Once database is created, the user can query the information with SELECT statement.
The basic syntax for the SELECT statement is:
SELECT attribute1, attribute2, ... FROM table_name
SELECT with LAST, SINCE, or BETWEEN Clause:
The user can use LAST clause to query the last numbers of rows in a table by using the following syntax:
SELECT attribute1, attribute2, ... FROM table_name LAST number
For time-bounded sliding table, the user can query the last number of rows within a specified time window as follows:
SELECT attribute1, attribute2, ... FROM sliding_table_name LAST time_window
In addition, the user can query rows starting from a specified time in a time-bounded sliding table by SINCE clause. The syntax is:
SELECT attribute1, attribute2, ... FROM sliding_table_name SINCE date_time
Further, the user can also query data within a specified time frame by using the BETWEEN clause as follows:
SELECT attribute1, attribute2, ... FROM sliding_table_name BETWEEN start_date_time AND end_date_time
SELECT with FILTER BY SAMPLE Clause:
BigObject supports table sampling within FILTER BY clause. This is particularly useful to have a quick glance at a big table. The sampling syntax is as follows:
SELECT attribute1, attribute2, ... FROM table_name FILTER BY SAMPLE sample_number
The sample_number specifies the sampling ratio if it is a real number between 0.0 and 1.0. If it is an integer, it denotes the sample size of the table.
SELECT with WHERE Clause:
The user can specify the query with conditional filter using WHERE clause within SELECT statement.
The general syntax for this is following:
SELECT attribute1, attribute2, ... FROM table_name WHERE where_condition
The user can do query with string pattern match methods, such as LIKE or REGEXP (regular expression) in where clause as follows:
SELECT attribute FROM table_name WHERE attribute LIKE 'string_pattern'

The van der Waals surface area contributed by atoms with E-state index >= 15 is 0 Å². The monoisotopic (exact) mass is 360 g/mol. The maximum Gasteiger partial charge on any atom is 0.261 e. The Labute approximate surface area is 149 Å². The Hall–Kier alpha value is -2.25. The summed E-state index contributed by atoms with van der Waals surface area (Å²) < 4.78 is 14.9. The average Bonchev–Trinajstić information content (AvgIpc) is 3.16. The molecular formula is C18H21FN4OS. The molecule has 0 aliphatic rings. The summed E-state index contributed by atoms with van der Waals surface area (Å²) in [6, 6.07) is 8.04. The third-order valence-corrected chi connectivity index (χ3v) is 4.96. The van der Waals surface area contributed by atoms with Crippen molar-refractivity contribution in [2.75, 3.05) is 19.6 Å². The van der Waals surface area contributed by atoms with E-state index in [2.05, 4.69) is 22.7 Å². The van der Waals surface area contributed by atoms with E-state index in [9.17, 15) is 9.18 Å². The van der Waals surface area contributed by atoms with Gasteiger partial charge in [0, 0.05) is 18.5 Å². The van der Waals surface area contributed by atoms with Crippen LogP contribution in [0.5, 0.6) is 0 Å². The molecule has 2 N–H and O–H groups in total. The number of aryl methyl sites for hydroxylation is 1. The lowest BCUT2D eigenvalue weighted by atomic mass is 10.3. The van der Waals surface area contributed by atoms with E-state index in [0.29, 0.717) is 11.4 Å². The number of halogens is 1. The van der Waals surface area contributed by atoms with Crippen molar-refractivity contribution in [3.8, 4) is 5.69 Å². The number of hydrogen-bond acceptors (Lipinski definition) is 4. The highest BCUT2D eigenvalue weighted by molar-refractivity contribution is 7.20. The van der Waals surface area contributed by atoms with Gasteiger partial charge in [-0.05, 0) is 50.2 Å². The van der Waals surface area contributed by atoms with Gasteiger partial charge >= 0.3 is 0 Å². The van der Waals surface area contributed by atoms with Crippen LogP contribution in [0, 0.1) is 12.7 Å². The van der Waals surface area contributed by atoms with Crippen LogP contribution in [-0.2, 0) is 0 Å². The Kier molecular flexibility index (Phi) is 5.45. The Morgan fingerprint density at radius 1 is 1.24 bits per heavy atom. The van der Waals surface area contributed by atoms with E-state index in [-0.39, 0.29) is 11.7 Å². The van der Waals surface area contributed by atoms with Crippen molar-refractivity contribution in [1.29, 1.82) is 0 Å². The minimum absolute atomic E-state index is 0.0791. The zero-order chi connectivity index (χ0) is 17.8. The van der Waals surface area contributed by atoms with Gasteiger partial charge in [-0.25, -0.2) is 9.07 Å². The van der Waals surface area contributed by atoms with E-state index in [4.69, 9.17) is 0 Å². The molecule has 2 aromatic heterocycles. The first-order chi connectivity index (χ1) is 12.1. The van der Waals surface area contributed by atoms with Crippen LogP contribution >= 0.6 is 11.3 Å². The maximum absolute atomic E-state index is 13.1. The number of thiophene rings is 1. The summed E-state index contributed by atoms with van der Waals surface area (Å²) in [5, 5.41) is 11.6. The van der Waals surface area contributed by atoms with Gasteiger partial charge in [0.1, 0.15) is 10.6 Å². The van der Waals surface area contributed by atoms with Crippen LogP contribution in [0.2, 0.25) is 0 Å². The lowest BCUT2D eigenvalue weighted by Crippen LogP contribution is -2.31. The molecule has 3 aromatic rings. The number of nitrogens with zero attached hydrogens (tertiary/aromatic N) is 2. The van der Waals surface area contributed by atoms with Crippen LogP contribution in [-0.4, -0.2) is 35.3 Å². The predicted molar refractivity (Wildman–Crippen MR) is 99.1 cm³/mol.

SELECT attribute FROM table_name WHERE attribute REGEXP 'string_pattern'
SELECT with GROUP BY:
The user can take a step further in query by performing an analysis on a particular group of attribute(s).
The general syntax of such SELECT with GROUP BY statement is following:
SELECT attribute1, attribute2, ...., aggregate function() FROM table_name GROUP BY attribute1, attribute2, ...
See aggregate functions for the list of aggregate functions that BigObject supports.
SELECT with HAVING Clause:
The user can use HAVING clause in the SELECT statement to specifiy filter condition for aggregate functions.
For example, the following query will return product brands with more than 2000 qtys:
SELECT Product.brand, SUM(qty) FROM table_name GROUP BY Proudct.brand HAVING SUM(qty) > 2000
SELECT with ORDER BY Clause:
The user can arrange the query result with an ORDER BY clause. The default ORDER BY clause will arrange data shown in ascending order. The user can use the word DESC in the ORDER BY clause if he would like to arrange the data in descending order.
Below is the general syntax of SELECT with ORDER BY clause:
SELECT atrribute1, atrribute2, ... FROM table_name ORDER BY attribute [ASC | DESC]
SELECT with LIMIT Clause:
Sometimes, the query result may be too long, the user can specify number of record shown with a LIMIT clause.
The general syntax for such clause are following:
SELECT attribute1, attribute2, ... FROM table_name LIMIT [offset], row_count
SELECT attribute1, attribute2,...FROM table_name LIMIT row_count OFFSET [offset]
If offset is omitted, the command will be executed from row 1.
The user can combine various select clauses in a select statement. The general syntax of a select statement is as follows:
SELECT attribute1, attribute2, ... FROM table_name [LAST clause] [FILTER BY clause] [WHERE clause] [GROUP BY clause] [HAVING clause] [ORDER BY clause] [LIMIT clause]
After the database is completed, the staff of ABC company is curious to know which gender has greater overall purchase power in term of revenue generated from the total sales. He may issue following command to do a quick search:
SELECT Customer.gender, SUM(total_price) FROM sales GROUP BY Customer.gender
A table will be shown as following:
If the ABC company staff wants to look for members whose age is over 60 to do some senior merchandise promotion, he can issue following command:
SELECT name, gender, age from Customer WHERE age > 60
He will get a long list of qualified people like this:
The staff may further organize above query result with an order by age.
SELECT name, gender, age from Customer WHERE age > 60 ORDER BY age
The return will be arrange as following:
On a separate occasion, the staff of ABC company is curious to know how many products carry the name beginning with "Fan" among all its current clients. The staff can issue either of the following two commands:
SELECT name FROM Product WHERE name LIKE 'Fan%'
SELECT name FROM Product WHERE name REGEXP '^Fan'
The staff will receive following result:
Finally, as we can recall, the original sales table that ABC company staff created looks like following:
If he just wants to take a glance of the rows 2-7, he may use one of the following SELECT command with LIMIT clause:
SELECT * from sales LIMIT 1, 6
SELECT * from sales LIMIT 6 OFFSET 1
The following list will be returned: